Blood and Steel | Harry Sidebottom | 2015, Pb 2016 | HarperCollins | 419p | Review copy | Buy the book
In March AD 238 the Emperor Maximinus was challenged for the imperial throne by Gordian the Elder and Younger, father and son, who declared themselves joint emperors. Their aim was to seize control of the empire from the barbarian Maximinus and return it to Rome’s rightful heirs, the patrician descendants of the original Caesars. Despite being based in north Africa, the Gordiani were able to send envoys to the Senate in Rome where, through peaceful means as well as foul, they staged a successful coup, safe in the knowledge that Maximinus was distracted and otherwise engaged by war in the north. They now had to consolidate their control in the short time they had before Maximinus awoke to the revolt and hurried south with Rome’s most battle-hardened, experienced legions.
Blood and Steel picks up exactly where Iron and Rust left off. While that previous novel dealt with the three years that saw Maximinus rise to power, convincingly combining his talents as general, thug and murderer, Blood and Steel focuses on the tumultuous events of this one particular month of March 238. Its technique is the same as before. The narrative moves across the empire, shifting perspectives among some of the key figures of the day, representing both sides, including rich and poor, male and female, but mostly ambitious, determined, untrustworthy men. Prominent amongst them are the main protagonists – the Gordiani and Maximinus and his despicable son, a son that Maximinus knows he must outlive. Other perspectives come from people familiar to us from Iron and Rust, such as the able administrator Timesitheus, Pupienus, Prefect of the City of Rome, and Iunia Fadilla, the unfortunate woman married to Maximinus’s son. Others include Priscus, the Governor of Mesopotamia, Capelianus, the Governor of Numidia, and Decius, the Governor of Hispania Tarraconensis, and other extremely influential figures. The whole empire is in crisis, lines are drawn, allegiances are made and broken, armies begin to mobilise. Other lives take us into the streets of Rome, inhabited by prostitutes, soldiers, tradesmen and die cutters. When the Gordiani declared in Africa, everyone across the whole empire of Rome was about to be affected.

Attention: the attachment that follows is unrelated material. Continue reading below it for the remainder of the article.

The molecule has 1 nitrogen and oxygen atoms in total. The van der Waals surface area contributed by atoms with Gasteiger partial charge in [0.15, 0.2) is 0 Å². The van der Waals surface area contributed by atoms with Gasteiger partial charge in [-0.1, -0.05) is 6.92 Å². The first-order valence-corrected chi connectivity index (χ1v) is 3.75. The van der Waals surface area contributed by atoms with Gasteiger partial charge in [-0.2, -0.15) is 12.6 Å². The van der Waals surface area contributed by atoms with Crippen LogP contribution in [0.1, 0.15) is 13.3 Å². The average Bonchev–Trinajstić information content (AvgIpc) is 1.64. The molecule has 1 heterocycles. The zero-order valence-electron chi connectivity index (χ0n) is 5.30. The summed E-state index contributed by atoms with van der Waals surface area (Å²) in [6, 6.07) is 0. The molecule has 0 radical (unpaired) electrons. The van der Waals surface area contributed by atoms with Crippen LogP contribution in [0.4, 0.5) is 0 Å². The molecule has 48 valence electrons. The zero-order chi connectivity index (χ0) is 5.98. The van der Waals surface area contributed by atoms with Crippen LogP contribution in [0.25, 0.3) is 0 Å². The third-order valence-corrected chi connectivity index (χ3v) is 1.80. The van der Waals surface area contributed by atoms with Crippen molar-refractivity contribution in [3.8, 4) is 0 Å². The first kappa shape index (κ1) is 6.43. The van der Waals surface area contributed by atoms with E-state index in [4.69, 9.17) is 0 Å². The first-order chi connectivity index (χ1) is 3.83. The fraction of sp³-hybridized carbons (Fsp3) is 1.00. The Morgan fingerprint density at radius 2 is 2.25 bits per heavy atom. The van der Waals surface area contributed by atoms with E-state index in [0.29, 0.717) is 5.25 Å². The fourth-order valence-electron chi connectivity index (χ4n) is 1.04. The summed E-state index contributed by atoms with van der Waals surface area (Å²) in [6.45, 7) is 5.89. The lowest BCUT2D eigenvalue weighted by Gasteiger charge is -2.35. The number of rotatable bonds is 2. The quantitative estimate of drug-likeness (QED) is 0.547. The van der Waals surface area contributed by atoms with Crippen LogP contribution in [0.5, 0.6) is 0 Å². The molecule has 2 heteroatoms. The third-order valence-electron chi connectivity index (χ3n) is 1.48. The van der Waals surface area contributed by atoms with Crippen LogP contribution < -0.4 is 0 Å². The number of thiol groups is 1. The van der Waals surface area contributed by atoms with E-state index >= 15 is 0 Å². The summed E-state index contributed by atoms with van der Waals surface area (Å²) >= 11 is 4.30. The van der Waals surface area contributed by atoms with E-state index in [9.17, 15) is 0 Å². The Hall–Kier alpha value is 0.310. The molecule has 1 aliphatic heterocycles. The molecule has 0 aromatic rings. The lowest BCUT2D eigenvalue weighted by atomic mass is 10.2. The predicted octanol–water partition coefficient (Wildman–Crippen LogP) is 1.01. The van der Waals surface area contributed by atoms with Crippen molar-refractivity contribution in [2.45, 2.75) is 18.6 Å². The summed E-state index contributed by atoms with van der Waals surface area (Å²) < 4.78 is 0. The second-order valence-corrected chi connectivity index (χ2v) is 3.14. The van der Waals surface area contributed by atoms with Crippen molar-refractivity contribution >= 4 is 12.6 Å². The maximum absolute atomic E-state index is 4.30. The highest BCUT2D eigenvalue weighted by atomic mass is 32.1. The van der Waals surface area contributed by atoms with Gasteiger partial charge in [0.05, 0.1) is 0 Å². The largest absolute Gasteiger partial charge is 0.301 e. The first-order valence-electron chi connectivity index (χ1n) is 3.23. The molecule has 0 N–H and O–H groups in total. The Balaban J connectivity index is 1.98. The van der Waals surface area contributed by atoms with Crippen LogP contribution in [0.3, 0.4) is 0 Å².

One story that I especially enjoyed was that of Menophilus, one of the Gordiani envoys to Rome. Here is a man with ideals who realises that he is slowly becoming the brute he detests. One of the reasons why the Senate was so quick to replace Maximinus was the man’s cruelty – letters arrive regularly from the Northern front listing the latest victims of his conscriptions. But Menophilus must go further than the Gordiani to end this regime of terror – he must kill with his bare hands in their name.
The structure of the novel ensures that this is a book of action, moving quickly back and forth across the empire, taking us into the camps of both Maximinus and the Gordiani. There are some intriguing portraits. Maximinus’s view of himself tallies in no way at all with the way that the world perceives him and his relationship with his son contrasts starkly with the opposing father-son relationship of the Gordiani. It is between these two, particularly as the novel progresses, that we have some glimpse of the ideals and nobility in action that they find so easy to profess in words. As history closes in on Maximinus and the Gordiani, I found myself increasingly moved. There are other characters, though, that deserved everything that the fates could throw at them.
This is a book about warfare (civil war, no less) but it is equally about politics and the picture it paints of the empire during this period does not cover it in glory, although it does make it utterly compelling. The deceit and corruption amongst the higher ranks is matched by the underhand actions of the lower ranks in Rome’s streets, in particular the lengths to which the prostitute Caenis must go to survive. There’s nothing noble here. The poor are as bad as the rich, although perhaps with more urgent cause. And they are all fascinating.
With Blood and Steel, Harry Sidebottom confirms the appeal of the Throne of the Caesars series. Although set at a simiilar time to his successful Warrior of Rome series, I find this new series much easier to engage with – it draws me into the very heart of this extraordinary period of unrest and upheaval, dominated by astonishing individuals. This period is made for historical fiction but it works here so well because it is written by an author who is not only an authority on the period but who also knows how to combine knowledge with the ability to tell a good tale.
As you’d expect from a Harry Sidebottom novel, Blood and Steel is supported by notes, a hugely useful cast of main characters and, most particularly here, a copious glossary of almost 50 pages. At the end of the novel, the reader has not only enjoyed themself, they’ve also learned something about a period of history that shouts out for attention.